PA businesses approved for over $9.9 billion in Paycheck Protection Program loans
The U.S. Small Business Administration said its Paycheck Protection Program (PPP) has approved 1,035,086 loans for a total amount of $247,543,393,521 through 4,664 participating lenders nationwide. Seventy percent of the loans approved were for amounts under $150,000. In the Commonwealth of Pennsylvania, 36,604 loans were approved for $9,910,549,957, placing Pennsylvania in the top 10 states based on both loan dollars and the total number of loans made since the PPP began accepting applications.


Doylestown, Quakertown airports receive FAA grants
Sixty-three Pennsylvania airports, including Doylestown and Quakertown, will receive a combined total of more than $239 million in new funding from the Department of Transportation’s Federal Aviation Administration (FAA) as a result of the CARES Act, the latest coronavirus relief legislation, U.S. Sen. Bob Casey announced. “Pennsylvania’s airports provide an essential service to travelers and stimulate our local economies,” said Casey. “With a steep decline in travel and revenue due to the COVID-19 pandemic, our airports need help to continue operations and save employees’ jobs. I was proud to advocate for our commonwealth’s airports to receive funding from the CARES Act and I am pleased that the FAA plans to implement a streamlined grant process to expedite this funding for critical airport needs. I will continue to work to ensure that our workers and our airports receive the resources they need to manage through this pandemic.” Doylestown will receive $69,000; Quakertown, $30,000.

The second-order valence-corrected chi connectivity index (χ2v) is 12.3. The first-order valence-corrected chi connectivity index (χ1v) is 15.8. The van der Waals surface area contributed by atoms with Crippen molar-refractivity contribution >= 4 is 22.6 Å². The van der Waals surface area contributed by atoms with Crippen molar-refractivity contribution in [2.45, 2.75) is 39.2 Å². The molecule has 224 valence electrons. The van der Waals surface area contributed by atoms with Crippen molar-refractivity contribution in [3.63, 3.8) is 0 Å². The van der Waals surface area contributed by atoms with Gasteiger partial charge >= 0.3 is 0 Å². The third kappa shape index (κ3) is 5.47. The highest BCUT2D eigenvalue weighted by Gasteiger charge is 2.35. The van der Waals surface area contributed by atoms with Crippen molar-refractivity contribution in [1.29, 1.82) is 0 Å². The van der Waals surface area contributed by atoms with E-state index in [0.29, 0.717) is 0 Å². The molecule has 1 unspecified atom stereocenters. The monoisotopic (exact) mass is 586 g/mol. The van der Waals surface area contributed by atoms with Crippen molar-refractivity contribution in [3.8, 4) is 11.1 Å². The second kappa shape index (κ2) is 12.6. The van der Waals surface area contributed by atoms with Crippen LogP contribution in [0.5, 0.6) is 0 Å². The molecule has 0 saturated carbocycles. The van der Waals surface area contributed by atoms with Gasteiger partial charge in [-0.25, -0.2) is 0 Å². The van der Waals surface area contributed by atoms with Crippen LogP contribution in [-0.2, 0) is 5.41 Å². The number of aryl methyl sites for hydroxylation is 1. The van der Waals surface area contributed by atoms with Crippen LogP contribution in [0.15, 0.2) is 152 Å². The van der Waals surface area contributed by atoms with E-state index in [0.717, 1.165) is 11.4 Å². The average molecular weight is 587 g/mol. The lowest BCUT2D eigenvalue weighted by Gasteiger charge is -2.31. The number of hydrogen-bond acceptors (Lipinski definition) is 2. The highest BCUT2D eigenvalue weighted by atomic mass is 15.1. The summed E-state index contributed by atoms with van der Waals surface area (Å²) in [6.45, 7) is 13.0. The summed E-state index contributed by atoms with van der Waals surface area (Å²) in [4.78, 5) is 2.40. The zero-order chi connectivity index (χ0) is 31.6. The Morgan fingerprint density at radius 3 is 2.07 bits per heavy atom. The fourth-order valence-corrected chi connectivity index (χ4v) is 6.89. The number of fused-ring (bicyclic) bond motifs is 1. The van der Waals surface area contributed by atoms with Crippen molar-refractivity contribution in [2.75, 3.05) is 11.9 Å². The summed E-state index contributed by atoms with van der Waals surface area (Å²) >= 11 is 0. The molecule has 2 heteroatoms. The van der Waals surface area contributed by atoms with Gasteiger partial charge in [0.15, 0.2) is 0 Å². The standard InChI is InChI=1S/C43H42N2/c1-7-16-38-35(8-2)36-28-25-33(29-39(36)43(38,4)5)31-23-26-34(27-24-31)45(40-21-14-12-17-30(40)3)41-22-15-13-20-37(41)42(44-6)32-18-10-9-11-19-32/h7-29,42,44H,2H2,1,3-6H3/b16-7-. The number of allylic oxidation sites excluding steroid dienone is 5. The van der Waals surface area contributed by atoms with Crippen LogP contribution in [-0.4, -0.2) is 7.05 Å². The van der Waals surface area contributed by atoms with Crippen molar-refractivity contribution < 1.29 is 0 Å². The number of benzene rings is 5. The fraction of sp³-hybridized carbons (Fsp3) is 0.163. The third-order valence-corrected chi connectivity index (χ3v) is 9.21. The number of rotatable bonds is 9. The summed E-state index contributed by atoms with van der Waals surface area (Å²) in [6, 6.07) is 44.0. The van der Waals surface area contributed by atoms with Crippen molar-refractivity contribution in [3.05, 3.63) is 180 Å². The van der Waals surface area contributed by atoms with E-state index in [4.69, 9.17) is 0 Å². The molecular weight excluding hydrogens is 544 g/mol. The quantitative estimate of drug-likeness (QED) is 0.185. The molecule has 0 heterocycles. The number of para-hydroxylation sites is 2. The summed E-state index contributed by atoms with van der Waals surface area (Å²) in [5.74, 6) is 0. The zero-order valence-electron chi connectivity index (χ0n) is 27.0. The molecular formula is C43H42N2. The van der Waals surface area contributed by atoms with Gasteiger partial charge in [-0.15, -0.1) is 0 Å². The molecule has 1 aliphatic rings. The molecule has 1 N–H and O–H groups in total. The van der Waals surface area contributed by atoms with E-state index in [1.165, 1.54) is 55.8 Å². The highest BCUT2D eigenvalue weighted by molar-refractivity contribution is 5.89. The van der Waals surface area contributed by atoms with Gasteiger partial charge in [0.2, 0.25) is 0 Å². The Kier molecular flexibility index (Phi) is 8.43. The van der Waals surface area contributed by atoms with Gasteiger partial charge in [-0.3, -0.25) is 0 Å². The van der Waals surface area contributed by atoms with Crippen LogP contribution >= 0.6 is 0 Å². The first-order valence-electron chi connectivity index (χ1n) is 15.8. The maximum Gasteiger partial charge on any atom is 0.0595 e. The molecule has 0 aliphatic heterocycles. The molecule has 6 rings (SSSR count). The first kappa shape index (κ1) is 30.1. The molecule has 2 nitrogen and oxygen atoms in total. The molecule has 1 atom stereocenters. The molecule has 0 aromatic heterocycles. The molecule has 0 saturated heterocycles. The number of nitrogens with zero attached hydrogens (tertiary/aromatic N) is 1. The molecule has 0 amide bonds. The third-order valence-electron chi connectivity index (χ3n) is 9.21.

CHIP to maintain enrollment for families During COVID-19 crisis
The Department of Human Services (DHS) today announced that it is making temporary changes to Pennsylvania’s Children’s Health Insurance Program (CHIP) to keep families enrolled in CHIP for the duration of the public health emergency and to ease access to medical services for children being screened or receiving treatment for COVID-19. The following changes are in effect for CHIP until the end of the public health emergency:
• Families will not be denied or disenrolled from coverage for administrative or financial reasons. An example of an administrative reason is not being able to provide proof of income.
• Families will not pay a copay for services that are for COVID-19 screening, testing or treatment.
• Families who cannot provide paperwork to verify information on an application or renewal, can provide self-attestation of information by signing the application or renewal.